These are some of the views and reports relevant to our readers that caught our attention this week.
What If We Just Gave Poor People a Basic Income for Life? That’s What We’re About to Test.
Over the past decade, interest has grown in an ostensibly unorthodox approach for helping people who don’t have much money: just give them more of it, no strings attached. In the old days of policymaking by aphorism—give a man a fish, feed him for a day!—simply handing money to the poor was considered an obviously bad idea. How naïve—you can’t just give people money. They’ll stop trying! They’ll just get drunk! The underlying assumption was that the poor weren’t good at making decisions for themselves: Experts had to make the decisions for them. As it turns out, that assumption was wrong. Across many contexts and continents, experimental tests show that the poor don’t stop trying when they are given money, and they don’t get drunk. Instead, they make productive use of the funds, feeding their families, sending their children to school, and investing in businesses and their own futures.
Media as a Form of Aid in Humanitarian Crises
Center for International Media Assistance
As the humanitarian crises following the Arab spring enter their sixth year, the media coverage of war, displacement, and migration in the Middle East and North Africa tragically have become all too familiar. For mainstream media, the millions of people whose lives have been upended are mostly data points, illustrations of the misery and upheaval that have swept across Syria, Yemen, Gaza, Iraq, and many places between. Yet for those who are caught in the crises, and plagued not only by insecurity and uncertainty but a lack of information, relatively little is available to help them make informed decisions for their own survival. CIMA’s report, Media as a Form of Aid in Humanitarian Crises, examines how humanitarian crises around the world have led to a major change in the priorities and approaches in media development efforts.
David Njuguna, a mentor for BBC Media Action Kenya, looks at how a volunteer-run local radio station is helping prevent cholera in Kenya.
Last year Kenya was facing a devastating cholera outbreak. It started in the capital, Nairobi and by June 2015, a total of 4,937 cases and 97 deaths had been reported nationally.
According to public health officials, the spread of cholera in Nairobi particularly affected people living in slums. Frequent bursting of sewer lines, poor sanitation facilities and heavy rains played a major role in the outbreak. Poor hygiene practices – such as not washing hands before eating or preparing food – also contributed to the spread of disease. The outbreak eventually petered out, but the environment and practices that contributed to the spread of cholera continue to pose a threat.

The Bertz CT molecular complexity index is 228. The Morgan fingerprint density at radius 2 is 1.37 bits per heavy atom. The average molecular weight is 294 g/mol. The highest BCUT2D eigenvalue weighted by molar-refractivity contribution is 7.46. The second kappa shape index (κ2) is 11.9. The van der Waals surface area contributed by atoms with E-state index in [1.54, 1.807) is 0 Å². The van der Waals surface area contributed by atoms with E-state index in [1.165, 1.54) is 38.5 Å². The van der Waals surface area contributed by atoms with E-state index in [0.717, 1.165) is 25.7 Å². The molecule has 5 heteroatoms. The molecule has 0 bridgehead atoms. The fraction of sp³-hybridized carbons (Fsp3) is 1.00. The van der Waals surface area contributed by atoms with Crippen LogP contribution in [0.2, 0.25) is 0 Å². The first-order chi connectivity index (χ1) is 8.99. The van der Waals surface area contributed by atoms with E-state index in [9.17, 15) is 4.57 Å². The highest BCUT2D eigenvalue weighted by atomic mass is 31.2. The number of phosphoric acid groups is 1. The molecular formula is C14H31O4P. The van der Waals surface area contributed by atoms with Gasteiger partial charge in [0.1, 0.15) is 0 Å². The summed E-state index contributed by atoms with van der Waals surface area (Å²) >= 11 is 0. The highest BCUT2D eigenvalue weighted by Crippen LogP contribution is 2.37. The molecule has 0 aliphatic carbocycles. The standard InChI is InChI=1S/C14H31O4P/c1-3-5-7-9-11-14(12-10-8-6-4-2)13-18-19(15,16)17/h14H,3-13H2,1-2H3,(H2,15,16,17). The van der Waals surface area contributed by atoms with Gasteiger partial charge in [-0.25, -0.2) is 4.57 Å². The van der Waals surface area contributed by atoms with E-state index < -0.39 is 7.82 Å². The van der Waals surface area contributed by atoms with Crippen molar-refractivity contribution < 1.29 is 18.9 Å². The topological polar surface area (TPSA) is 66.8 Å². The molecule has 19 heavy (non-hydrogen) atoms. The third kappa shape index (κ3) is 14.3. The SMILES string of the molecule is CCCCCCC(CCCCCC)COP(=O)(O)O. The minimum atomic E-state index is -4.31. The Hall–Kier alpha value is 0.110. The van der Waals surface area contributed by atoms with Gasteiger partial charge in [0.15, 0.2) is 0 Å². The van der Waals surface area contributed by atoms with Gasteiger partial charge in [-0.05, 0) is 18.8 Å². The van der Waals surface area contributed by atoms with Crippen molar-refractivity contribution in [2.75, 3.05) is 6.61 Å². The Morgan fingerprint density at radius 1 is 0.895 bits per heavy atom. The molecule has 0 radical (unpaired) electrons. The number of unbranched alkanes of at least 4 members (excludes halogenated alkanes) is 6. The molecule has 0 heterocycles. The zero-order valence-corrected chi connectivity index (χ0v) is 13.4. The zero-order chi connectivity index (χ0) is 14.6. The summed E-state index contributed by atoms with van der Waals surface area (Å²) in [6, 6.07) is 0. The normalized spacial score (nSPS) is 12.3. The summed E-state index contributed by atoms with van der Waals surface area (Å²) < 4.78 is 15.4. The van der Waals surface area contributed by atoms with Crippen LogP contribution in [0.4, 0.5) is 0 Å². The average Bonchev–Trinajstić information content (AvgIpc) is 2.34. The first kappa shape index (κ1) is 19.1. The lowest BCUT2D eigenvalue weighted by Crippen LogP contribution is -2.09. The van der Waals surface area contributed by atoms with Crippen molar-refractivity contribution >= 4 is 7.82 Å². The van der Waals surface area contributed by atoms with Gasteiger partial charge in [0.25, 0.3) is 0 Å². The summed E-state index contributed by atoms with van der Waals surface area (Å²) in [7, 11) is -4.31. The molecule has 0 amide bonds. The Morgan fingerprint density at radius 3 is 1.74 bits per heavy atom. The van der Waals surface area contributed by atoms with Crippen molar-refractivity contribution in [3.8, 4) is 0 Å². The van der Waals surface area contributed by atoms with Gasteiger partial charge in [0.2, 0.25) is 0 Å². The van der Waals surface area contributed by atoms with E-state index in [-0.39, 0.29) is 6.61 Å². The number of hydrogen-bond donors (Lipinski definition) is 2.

In a quiet courtyard, away from the hustle and bustle of Nairobi’s Kawangware slum, a community radio station was planning a response.
Mtaani Radio, run by a team of volunteers, was a hive of activity when I walked into their studio last week. They were recording content for ‘WASH Wednesdays’, a show looking at ways listeners can improve their health and hygiene. The show, reaching over 100,000 people in the Kawangware community, was just about to start.
Let’s consider these questions…
Should the poor be blamed for their poverty?
Should the government or citizens be responsible for the cost of health care?
Shall we expect only developed countries to deal with climate change?
Before you start searching for your own answers, the media, believe it or not, have already planted theirs in your mind.
News media set the public agenda every day by telling us what is important to know and how to think about it. When it comes to global challenges such as poverty, climate change, and the refugee crisis, the media often play a decisive role in defining both the problem and responsibility. Attribution of responsibility in media reporting should not be underestimated, as it suggests the source of problems and who should fix them, shapes the public discourse and opinions about issues, and subsequently influences local and global policy approaches to public concerns.
Guest post from Paul O’Brien, Vice President for Policy and Campaigns, Oxfam America (gosh, they do have august sounding job titles, don’t they?)
As the poorest half of the planet sees that just 62 people have more wealth than all of them, collective frustration at extreme inequality is increasing. To rebalance power and wealth, many in our community are turning to transparency, accountability, participation and inclusion. Interrogate that “development consensus,” however, and opinions are fractured over the benefits and costs of transferring power from the haves to the have-nots.